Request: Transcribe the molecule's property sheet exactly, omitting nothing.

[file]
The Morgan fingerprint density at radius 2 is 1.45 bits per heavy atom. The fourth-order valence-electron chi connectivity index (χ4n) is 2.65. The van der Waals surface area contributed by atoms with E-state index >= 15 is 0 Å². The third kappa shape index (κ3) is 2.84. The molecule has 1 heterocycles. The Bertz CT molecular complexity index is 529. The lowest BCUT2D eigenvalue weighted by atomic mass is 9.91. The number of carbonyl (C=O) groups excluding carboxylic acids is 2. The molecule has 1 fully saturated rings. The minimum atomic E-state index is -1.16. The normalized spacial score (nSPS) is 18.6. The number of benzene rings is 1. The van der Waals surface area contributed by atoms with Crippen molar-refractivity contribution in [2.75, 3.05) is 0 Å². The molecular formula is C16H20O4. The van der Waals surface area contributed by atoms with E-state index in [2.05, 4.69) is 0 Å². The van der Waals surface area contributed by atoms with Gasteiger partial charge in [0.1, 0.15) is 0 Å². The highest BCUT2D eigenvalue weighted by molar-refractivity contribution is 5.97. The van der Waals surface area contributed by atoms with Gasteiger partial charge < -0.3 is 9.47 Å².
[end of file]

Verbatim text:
The Morgan fingerprint density at radius 2 is 1.45 bits per heavy atom. The fourth-order valence-electron chi connectivity index (χ4n) is 2.65. The van der Waals surface area contributed by atoms with E-state index >= 15 is 0 Å². The third kappa shape index (κ3) is 2.84. The molecule has 1 heterocycles. The Bertz CT molecular complexity index is 529. The lowest BCUT2D eigenvalue weighted by atomic mass is 9.91. The number of carbonyl (C=O) groups excluding carboxylic acids is 2. The molecule has 1 fully saturated rings. The minimum atomic E-state index is -1.16. The normalized spacial score (nSPS) is 18.6. The number of benzene rings is 1. The van der Waals surface area contributed by atoms with Crippen molar-refractivity contribution in [2.75, 3.05) is 0 Å². The molecular formula is C16H20O4. The van der Waals surface area contributed by atoms with E-state index in [2.05, 4.69) is 0 Å². The van der Waals surface area contributed by atoms with Gasteiger partial charge in [0.1, 0.15) is 0 Å². The highest BCUT2D eigenvalue weighted by molar-refractivity contribution is 5.97. The van der Waals surface area contributed by atoms with Gasteiger partial charge < -0.3 is 9.47 Å².